It’s around this time of year that I re-acquaint myself with a familiar sequence of events: an initial period of doubt as to whether it’s all really worth it, then a sense of relief as the day passes off without incident, and finally a degree of satisfaction that maybe it wasn’t such a bad idea after all. Yes, you’ve guessed it: another chapter in Search Solutions history has just concluded.
For those unfamiliar with Search Solutions, it is of course the IRSG’s main practitioner event, in which we invite influential leaders from the search industry to share ideas, innovations and insights with their peers in an informal, interactive setting. This is evidently a different formula to the more established search industry conferences, and a world apart from research-driven events such as ECIR. But in its own modest way, it seems to work.
This year, despite initial doubts, we came close to a capacity audience, with upwards of 60 delegates. We also expanded the tutorial programme, with four separate offerings (more on that later). By all accounts, the day was indeed a success, with many people staying on into the evening to enjoy the drinks reception (and even the AGM :)) So if you weren’t fortunate enough to join us, here’s my short summary of what you missed. (BTW, we’re hoping to make all the presentations available from the SS 2012 web site in due course.)
Opening the day was Milad Shokouhi of Microsoft Research, who gave us an insight into some of the challenges involved in dealing with time-sensitive queries and developing freshness-aware ranking models. For example: when should a query for ‘Search Solutions’ stop delivering results on SS 2012 and start focusing instead on SS 2013? This was followed by Alex Jaimes of Yahoo Barcelona, whose overview of his team’s work on ‘human-centred’ approaches to search resonated quite strongly with the ideas and concepts that Tyler and I promote in our forthcoming book (more on that later :))
After the break Martin White shared with us his insights into the people-related challenges of deploying commercial enterprise search solutions, drawing on the findings of a survey commissioned by the European Commission. This theme was continued by Kristian Norling, who used the results of Findwise’s Enterprise Search Survey to examine the characteristics of successful enterprise search implementations, and what best practice implications that might suggest. The session was completed by Emma Bayne who shared her insights into the challenges of providing a universal search interface to the 20 million records in The National Archives, and the role that taxonomies, personas and user-centred design plays in that process.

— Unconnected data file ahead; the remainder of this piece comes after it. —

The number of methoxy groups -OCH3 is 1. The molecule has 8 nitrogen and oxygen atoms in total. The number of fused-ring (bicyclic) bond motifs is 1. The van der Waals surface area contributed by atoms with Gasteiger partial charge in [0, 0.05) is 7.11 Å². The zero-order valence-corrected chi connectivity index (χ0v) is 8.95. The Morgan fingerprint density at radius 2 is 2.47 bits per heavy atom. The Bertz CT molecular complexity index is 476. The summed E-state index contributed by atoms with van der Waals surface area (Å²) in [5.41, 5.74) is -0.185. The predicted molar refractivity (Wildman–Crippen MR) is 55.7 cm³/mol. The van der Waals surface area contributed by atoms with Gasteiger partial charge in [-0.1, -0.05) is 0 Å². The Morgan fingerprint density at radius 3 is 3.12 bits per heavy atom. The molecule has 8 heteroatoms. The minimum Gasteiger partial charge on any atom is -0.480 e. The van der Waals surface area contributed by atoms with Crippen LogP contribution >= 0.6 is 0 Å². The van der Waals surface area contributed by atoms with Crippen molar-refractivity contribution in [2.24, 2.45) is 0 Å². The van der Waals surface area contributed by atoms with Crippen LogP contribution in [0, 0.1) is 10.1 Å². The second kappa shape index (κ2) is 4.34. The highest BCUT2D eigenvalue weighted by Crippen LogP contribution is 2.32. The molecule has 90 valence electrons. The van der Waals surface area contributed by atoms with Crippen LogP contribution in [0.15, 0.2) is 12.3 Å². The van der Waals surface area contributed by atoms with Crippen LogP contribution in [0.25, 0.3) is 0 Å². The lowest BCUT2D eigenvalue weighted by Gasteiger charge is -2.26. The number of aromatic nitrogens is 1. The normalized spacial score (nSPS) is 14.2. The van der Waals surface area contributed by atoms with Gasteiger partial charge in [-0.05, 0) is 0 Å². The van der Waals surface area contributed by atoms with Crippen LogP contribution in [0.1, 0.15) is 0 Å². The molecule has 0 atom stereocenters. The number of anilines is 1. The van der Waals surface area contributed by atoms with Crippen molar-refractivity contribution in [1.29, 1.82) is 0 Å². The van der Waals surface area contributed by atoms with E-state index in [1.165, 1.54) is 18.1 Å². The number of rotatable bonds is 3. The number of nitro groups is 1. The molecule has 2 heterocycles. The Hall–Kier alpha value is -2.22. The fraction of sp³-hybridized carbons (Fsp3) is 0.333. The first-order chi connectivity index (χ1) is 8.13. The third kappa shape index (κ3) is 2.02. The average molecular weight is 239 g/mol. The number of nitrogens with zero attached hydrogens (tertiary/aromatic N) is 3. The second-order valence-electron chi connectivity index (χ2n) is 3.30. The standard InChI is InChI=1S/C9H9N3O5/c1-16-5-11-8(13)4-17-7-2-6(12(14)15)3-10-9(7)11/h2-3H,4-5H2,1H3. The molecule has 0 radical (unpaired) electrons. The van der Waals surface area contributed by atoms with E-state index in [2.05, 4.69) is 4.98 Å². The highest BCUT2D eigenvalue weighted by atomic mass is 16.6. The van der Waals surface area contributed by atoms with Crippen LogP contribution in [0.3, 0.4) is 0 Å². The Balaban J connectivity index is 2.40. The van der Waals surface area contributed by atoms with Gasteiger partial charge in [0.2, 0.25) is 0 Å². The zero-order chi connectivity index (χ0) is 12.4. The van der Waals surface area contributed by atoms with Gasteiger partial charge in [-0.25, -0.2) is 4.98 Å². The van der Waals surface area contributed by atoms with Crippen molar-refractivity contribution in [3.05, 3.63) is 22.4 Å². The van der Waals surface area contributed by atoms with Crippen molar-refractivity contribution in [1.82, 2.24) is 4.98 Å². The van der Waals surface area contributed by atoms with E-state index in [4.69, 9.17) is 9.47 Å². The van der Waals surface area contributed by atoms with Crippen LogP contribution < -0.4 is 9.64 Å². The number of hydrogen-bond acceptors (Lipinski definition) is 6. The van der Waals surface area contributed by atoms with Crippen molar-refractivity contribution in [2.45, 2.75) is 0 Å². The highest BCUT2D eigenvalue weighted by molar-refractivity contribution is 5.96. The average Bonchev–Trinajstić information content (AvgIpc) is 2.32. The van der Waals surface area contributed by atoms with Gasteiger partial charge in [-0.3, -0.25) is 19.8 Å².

After lunch Stella Dextre Clarke presented an insider’s view of the role of standards in thesaurus development and the value of controlled vocabularies in information retrieval. This was followed by Leo Sauermann, who shared with us the ups and downs involved in growing a semantic web business from its origins in EU research to a community project and beyond. The session was concluded by Charlie Hull, who showed us some of the things that can be achieved (such as media monitoring tools and document classifiers) using open source software and an open mind.
In the final session Nicholas Kemp presented the DSTL view on technology landscaping, and how search (in its broadest sense) is used to deliver a horizon scanning service to the UK defence and security community. And finally Richard Morgan concluded the presentations with a humorous and candid view into the delivery of professional services and the importance of providing end users with not just the tools but the motivation to take responsibility for the effectiveness of their own search application.
We ended the day with a fishbowl session, in which the floor was opened up to review themes raised during the course of the day or to explore new topics. This flowed seamlessly into the drinks reception (no pun intended :)), with the AGM concluding the formal proceedings.
So that’s it for SS 2012. And what of next year? I’ll still be involved I suspect, but an event like this benefits from new ideas, and in that respect we actively welcome new faces on the organising committee. Moreover, some elements of the programme need a little further thought: the tutorial programme, for example, wasn’t as successful this year as we’d hoped. That might be because SS simply isn’t the right size or type of event to warrant its own tutorial day. OTOH it might be that this year we simply didn’t get the execution right. I’m hoping it’s the latter. But to really find out, we need someone to take this on and run with it. Is that someone YOU?